Wednesday, January 25, 2012

Random Photos...

                         Some photos I've taken with the new digital camera Kim bought me...


Praxair Factory-Burns Harbor

Morning in Michigan City

East Chicago-Night

Monday, January 23, 2012

A New Year's Ode

It's a new day at Midnight
A New Year
A chance for a do-over,
to look back at the recent past,
and take steps to ensure a brighter,
more certain future.
It's a new day at Midnight
A New Year
Time to put the old things that are past
and open up the bight, shiny things that are
quite new.
It's a New Year at Midnight
A New Day...and I face forward
greeting the dawn

Written about 7 hrs. into the New Year
Thanks to David Gray for the vibe...

Why the Homefires Burn...

My wife, Kim, our daughter, Mya and, inside Kim's belly, Sydney...

Sunday, January 8, 2012

Let's Get It Started...

Welcome...This is the first post for Facets of Creativity. It's a space for me to promote my writing and my first book, Facets: Stories of the Mundane and the Weird. I will be posting some other works of mine and a Q and A with more famous writers and artist of note. For now, I'm gonna start this off with a short story about Rachelle Duplaix and the Darquewatch, that's never been seen, except by a few freinds who have read it. Let me know what you think and don't forget to click on the link at the bottom of the page to buy a copy of Facets. Enjoy...

                                                       The Interview

            “Nice place you have here,” She said as she took in everything. “Lots of space.”
            “We do what we can, chere.” I answered.
            We call it the Library/Study, but I’ve seen smaller museums. All kinds of books, mainstream to obscure to occult lined the shelves. The air was thick with the scent of leather, parchment and recently burned wood. There’s central heating, but we occasionally light a fire in the fireplace, just to give the room a cozier, homier feel. When I was younger, I loved to come here and get lost in the maze of shelves for hours with a good book and some much needed solitude. The memory made me smile.
            “We ready, Gus?”
            “In your time, Ronnie.” The portly young guy behind the camera said. My smile went away as reality reminded me why we were here.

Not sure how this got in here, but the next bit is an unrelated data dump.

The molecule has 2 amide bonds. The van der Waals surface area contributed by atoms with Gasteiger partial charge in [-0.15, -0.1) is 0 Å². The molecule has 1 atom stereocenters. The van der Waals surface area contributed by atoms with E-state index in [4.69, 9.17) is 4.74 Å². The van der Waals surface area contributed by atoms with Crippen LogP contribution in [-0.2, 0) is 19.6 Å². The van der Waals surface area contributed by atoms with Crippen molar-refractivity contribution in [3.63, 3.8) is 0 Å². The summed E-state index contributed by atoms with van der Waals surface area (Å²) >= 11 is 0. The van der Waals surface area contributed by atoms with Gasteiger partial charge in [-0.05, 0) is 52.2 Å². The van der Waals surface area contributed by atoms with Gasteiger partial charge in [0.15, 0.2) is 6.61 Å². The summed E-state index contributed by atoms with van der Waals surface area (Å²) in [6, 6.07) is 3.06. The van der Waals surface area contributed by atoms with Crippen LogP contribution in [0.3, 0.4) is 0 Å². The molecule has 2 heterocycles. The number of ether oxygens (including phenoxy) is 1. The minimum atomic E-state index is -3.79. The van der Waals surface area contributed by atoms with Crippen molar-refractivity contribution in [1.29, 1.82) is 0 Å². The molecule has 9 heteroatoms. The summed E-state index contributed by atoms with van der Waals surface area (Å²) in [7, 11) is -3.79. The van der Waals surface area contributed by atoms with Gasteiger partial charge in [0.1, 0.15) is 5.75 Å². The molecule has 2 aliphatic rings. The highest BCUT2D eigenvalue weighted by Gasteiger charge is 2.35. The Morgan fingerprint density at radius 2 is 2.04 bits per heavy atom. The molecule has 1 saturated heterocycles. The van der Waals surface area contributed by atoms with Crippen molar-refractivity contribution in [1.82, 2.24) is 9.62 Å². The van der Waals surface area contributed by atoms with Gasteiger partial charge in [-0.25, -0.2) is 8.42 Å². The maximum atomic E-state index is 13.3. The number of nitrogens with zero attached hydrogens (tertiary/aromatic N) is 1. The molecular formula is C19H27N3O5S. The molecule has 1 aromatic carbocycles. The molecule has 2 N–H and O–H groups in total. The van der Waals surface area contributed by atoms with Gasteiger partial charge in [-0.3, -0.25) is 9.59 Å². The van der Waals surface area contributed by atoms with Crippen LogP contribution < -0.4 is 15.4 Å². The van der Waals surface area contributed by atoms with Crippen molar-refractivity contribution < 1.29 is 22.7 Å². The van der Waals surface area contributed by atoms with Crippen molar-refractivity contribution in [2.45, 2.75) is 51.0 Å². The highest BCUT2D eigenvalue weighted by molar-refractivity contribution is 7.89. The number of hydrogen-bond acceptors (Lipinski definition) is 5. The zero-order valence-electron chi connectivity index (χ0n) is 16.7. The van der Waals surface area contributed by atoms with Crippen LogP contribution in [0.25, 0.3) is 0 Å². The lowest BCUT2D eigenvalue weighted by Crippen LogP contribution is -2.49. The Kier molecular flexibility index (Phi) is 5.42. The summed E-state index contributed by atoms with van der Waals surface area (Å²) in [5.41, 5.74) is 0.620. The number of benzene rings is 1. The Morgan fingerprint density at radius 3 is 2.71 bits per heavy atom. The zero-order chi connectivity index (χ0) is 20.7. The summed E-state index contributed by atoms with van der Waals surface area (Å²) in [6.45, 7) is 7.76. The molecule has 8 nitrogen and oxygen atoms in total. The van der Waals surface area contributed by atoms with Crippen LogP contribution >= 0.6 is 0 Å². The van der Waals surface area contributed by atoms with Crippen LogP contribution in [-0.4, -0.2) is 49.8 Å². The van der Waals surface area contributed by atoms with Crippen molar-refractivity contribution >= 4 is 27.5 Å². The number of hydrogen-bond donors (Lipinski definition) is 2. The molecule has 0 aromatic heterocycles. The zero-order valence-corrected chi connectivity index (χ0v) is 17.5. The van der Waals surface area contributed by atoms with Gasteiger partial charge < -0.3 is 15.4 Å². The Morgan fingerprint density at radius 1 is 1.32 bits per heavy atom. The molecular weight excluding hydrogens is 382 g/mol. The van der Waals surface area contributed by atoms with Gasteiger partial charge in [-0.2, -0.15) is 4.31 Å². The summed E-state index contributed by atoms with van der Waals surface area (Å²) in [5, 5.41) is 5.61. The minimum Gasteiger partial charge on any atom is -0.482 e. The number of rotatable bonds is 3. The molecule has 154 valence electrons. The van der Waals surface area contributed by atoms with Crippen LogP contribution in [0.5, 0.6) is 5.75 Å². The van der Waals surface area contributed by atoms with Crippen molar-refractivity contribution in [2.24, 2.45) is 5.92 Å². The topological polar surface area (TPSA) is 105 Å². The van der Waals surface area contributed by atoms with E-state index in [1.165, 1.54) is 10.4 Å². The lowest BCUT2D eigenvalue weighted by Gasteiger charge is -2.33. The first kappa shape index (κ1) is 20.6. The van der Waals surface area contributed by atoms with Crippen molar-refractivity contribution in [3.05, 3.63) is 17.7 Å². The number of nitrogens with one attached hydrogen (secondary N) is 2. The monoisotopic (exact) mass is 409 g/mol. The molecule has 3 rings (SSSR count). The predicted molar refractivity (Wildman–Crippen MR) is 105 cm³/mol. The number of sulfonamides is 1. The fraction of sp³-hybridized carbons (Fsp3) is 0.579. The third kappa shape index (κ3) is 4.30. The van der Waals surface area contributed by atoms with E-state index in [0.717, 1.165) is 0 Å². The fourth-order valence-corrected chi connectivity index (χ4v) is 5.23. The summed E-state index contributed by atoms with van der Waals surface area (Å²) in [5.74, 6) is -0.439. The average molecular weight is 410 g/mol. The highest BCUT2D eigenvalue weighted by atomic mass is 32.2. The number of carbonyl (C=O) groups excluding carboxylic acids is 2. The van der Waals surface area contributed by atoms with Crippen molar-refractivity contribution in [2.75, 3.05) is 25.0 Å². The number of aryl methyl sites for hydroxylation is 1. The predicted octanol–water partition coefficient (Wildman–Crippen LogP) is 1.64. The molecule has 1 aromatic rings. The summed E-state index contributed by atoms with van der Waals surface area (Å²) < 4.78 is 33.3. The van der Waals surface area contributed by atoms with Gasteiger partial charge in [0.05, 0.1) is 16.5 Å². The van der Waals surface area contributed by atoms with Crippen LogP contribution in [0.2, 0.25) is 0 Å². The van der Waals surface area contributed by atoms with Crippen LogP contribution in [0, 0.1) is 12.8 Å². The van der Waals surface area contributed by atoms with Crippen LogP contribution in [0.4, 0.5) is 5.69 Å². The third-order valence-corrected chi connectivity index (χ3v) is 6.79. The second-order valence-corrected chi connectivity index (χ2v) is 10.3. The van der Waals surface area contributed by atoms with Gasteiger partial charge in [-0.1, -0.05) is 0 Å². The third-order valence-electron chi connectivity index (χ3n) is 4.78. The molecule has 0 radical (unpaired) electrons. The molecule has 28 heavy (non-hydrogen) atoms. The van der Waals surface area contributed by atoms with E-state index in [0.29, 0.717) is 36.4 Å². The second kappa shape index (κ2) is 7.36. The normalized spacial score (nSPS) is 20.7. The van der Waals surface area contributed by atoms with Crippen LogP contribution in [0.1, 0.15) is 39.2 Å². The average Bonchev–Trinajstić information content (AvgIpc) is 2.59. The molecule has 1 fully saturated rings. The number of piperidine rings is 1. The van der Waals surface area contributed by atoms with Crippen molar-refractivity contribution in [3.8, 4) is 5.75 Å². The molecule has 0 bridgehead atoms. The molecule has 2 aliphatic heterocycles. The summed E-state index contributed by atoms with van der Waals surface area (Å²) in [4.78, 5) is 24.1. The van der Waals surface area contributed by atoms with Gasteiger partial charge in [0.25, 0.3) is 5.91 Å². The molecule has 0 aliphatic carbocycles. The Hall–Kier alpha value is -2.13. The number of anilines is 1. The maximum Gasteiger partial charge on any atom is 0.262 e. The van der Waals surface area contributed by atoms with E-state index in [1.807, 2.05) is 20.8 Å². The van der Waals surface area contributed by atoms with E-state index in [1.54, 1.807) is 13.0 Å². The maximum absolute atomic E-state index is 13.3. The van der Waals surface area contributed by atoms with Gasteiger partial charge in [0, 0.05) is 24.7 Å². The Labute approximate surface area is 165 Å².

Gus, the head cameraman, and a full crew milled about setting up lights, anti-sound buffers, signal jammers and applied make-up to record the one on one interview between me and Veronica Weathers, the host of the newsmag, Inside Copy. 
The Elders Council set this up to educate the public about us, since a consult we had in Texas (A poltergeist at the Alamo. Don’t ask.) went pear shaped. I, as well as most of the Darquewatch, was against this. We’re an open secret and people tend to give us a little leeway, ‘cuz they know what we do and generally leave us alone. Only certain people knew about us outside of St. Al’s, so I didn’t see the point.
Unfortunately, my opinion didn’t line up with the Elders’.
I was told, since the Texas thing didn’t go down quietly and caused a bit of a panic, The Darquewatch had unexpectedly gone national and some quick damage control was necessary. Sapristi.
Ms. Weathers focused on me, her attention an almost physical force emanating from her bright, blue eyes. Blonde hair cascaded to her shoulders in carefully tousled waves, framing her face and softening the strong line of her jaw. I silently commended her make-up artist, ‘cuz she made her look so natural you’d think she didn’t have any on. She asked if I was ready.
As Gus counted down to one, she focused on the camera and said, “Good evening and thank you for joining me on Inside Copy. I’m Veronica Weathers.
“I’m in St. Alisdaire, Louisiana, home to a very strange, very different group of people. They call themselves the Darquewatch and for the past forty or so years, they’ve protected their hometown and the world from supernatural threats.
 “I’m here with Rachelle Duplaix, the “Chieftain” of the group. Thank you for letting me and roughly a million viewers into your home.”
“You’re welcome, chere.” I answered.
“So, how did your group get started?” Weathers began. “I’m sure no one just wakes up one morning and says to their friends, ‘Let’s go fight evil.’”
“No, ma’am. “ I settled deeper into my chair. “In 2015, the Elders, the men who started the ‘Watch, were asked to build a seawall to protect the city from another hurricane like Minerva.”
“We didn’t see any additional seawall when we toured the city.” Weathers noted. “Did they actually construct it out of anything?”
“Yep. Inter-dimensional energy.” I answered simply. “The spell they used was disrupted and the wall became a dome that encased the entire city, but all the natural phenomena, air, weather and the like conducts through the shield, but in the event of a hurricane, it would harden and protect the city.”